There is a minister of education in Venezuela (nothing unusual about that). There is also an "intelligence minister" -- and not only is that unusual, but he is a very unusual person himself.
Luis Alberto Machado, Venezuelan minister for the development of intellect, addressed the second conference of entrepeneurs and philanthropists here, and after his speech I joined one of his aides at luncheon to explore further just what the Ministry of Intelligence would and could do that the Ministry of Education didn't or wouldn't.
At present, there are two thrusts still in the pilot stage, but far enough along for Mr. Machado to boast about their excellent results.
One has to do with informing new mothers while they are still in a hospital or under the care of a physician or midwife about the need for the mothers to be sure to stimulate in their infants such skills as listening, speaking, and communicating with symbols just as they would help their babies learn to crawl, and walk, and run.
The second thrust, and the one which has already met skepticism and resistance, deals with schoolchildren at the age of 11.
Traditional Venezuelan schooling, following the French pattern, consists of a great deal of memory work, recitations, copybook work.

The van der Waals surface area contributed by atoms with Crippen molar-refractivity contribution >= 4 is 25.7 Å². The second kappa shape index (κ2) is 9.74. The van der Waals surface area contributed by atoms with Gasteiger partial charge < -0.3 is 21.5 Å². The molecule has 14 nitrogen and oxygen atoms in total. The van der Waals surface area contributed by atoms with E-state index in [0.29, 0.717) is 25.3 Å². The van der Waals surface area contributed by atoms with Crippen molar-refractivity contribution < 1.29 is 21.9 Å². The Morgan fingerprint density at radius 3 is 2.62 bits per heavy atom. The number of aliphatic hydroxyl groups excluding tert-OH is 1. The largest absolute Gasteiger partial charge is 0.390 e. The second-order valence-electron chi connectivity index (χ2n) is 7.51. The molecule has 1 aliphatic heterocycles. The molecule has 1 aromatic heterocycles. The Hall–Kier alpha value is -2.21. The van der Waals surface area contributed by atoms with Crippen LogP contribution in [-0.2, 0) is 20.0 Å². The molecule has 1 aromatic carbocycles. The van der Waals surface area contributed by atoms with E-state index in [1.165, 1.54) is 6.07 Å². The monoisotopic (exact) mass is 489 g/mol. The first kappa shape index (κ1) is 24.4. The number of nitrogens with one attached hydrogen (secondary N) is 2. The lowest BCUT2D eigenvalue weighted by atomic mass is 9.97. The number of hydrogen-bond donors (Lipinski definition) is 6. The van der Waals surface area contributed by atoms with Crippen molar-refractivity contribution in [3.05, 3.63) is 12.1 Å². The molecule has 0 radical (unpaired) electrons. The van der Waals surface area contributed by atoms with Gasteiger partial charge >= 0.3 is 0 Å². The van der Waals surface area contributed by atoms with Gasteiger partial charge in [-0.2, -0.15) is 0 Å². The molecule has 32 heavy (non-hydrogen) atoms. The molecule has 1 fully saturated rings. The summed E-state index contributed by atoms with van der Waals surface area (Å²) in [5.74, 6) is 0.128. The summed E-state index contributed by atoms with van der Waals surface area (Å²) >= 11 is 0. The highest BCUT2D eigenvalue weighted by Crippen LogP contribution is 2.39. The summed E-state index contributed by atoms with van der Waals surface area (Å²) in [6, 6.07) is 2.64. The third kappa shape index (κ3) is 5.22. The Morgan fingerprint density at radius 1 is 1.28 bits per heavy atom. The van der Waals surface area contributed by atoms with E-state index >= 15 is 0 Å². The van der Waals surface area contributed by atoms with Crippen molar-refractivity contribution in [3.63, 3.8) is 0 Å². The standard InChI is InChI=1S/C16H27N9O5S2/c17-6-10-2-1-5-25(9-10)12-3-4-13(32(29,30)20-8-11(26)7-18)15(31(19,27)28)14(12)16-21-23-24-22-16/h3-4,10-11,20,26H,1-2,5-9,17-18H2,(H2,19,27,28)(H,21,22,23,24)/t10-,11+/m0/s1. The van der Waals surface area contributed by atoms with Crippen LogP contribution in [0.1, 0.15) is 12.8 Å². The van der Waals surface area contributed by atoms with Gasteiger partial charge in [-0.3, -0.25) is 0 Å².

What the Ministry of Intelligence espouses is fresh, imaginative, innovative, problem solving. Among the private school, college, and university educators I discussed this with, there is wholehearted agreement that teaching Venezuelan schoolchildren how to think creatively is imperative.
Their quarrel with Mr. Machado's program deals with its very inflexibility, and with the, to them, heinous notion that intelligence should ever be separated from education. Or that "intelligence" requires a political voice.
I pressed the aide to give our luncheon table an example of a problem with which 11- year-olds in Venezuela would be faced in the "intelligence" program.
She said that one lesson (already tested with several thousand youngsters) was based on the proposition that the country would soon exhaust its oil reserves, and that the students were then to deal with three options.
Others at the luncheon table nearly drowned her with verbal protest. But she did not mean, she patiently explained, that there were only three solutions to the oil problem, but that there were three ways of attacking such a problem.
And how were ordinary Venezuelan schoolteachers to learn how to do such teaching? "They will attend courses and lectures and be told how to direct the pupils' discussions."
"But," interrupted a serious educator from the US, "if what you want is creativity and imagination, shouldn't the teachers work out their own lessons?"
Before the questioner was finished speaking, the young aide was shaking her head. "No," she asserted, "we have a plan and it must be followed."
Many Venezuelan educators I spoke with said they would be watchi ng closely this venture into "intelligence."